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RIGHTS AND LIABILITIES OF PARTIES TO AN EXCHANGE

HIDAYATULLAH NATIONAL LAW UNIVERSITY TRANSFER OF PROPERTY LAW PROJECT ON RIGHTS AND LIABILITIES OF PARTIES TO AN EXCHANGE

SUBMITTED TO DR. KIRAN KORI SHASHWAT DUBEY SEMESTER IV ROLL NO. 139 SUBMITTED ON 24TH FEBRAUARY 2014
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RIGHTS AND LIABILITIES OF PARTIES TO AN EXCHANGE

CONTENTS

ACKNOWLEGEMENT INTRODUCTION RESEARCH METHODOLOGY OBJECTIVES OF STUDY EXCHANGES WOULD A PARTITION AMOUNT TO AN EXCHANGE? RIGHTS OF PARTY DEPRIVED OF THING RECIEVD IN EXCHANGE LIABILTY OF LOSS DUE TO DEFECT IN TITLE RIGHTS AND LIABLITIES OF PARTIES EXCHANGE OF MONEY WARRANTY OF GENIUNENESS OF MONEY CONCLUSION BIBLIOGRAPHY & WEB REFERENCES

RIGHTS AND LIABILITIES OF PARTIES TO AN EXCHANGE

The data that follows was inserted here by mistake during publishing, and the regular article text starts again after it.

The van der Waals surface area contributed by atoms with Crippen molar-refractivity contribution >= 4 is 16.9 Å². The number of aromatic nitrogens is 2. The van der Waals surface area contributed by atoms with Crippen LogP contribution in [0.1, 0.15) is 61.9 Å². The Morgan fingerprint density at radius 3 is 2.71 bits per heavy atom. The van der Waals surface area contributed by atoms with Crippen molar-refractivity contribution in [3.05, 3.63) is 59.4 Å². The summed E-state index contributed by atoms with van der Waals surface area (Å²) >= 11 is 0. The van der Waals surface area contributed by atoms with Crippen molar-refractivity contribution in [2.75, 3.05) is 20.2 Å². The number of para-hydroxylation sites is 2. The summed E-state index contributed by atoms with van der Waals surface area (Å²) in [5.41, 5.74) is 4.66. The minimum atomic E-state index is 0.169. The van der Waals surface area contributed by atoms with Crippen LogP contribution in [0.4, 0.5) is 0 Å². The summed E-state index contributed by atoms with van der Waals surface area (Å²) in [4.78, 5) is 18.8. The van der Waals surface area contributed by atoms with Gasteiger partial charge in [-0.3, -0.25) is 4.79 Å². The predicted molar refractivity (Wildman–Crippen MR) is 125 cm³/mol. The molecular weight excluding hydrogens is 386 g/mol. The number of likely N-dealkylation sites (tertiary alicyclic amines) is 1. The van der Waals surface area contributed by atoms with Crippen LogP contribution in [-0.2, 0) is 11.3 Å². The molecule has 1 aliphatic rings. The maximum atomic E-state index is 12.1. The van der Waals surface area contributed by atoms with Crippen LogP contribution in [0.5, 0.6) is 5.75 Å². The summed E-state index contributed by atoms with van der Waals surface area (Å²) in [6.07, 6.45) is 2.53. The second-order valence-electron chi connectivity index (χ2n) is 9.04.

ACKNOWLEDGEMENT

I would like to sincerely thank the Transfer of Property Act Teacher Dr. Kiran Kori for giving me this project on the Rights and Liabilities Of Parties to an Exchange which has widened my knowledge on the Law related to the exchange under the Transfer of Property Act 1882. Her guidance and support has been instrumental in the completion of this project . Thank you Mam for your consistent support. Id also like to thank all the authors, writers and columnists whose ideas and works have been made use of in the completion of this project. My sincere gratitude also goes out to the staff and administration (HNLU) for the infrastructure in the form of our library and IT lab that was a source of great help in the completion of this project. I would also like to thank my friends who have lended me constant support through guidance and inputs which has led to the completion of this project.

SHASHWAT DUBEY SEMESTER IV

RIGHTS AND LIABILITIES OF PARTIES TO AN EXCHANGE

INTRODUCTION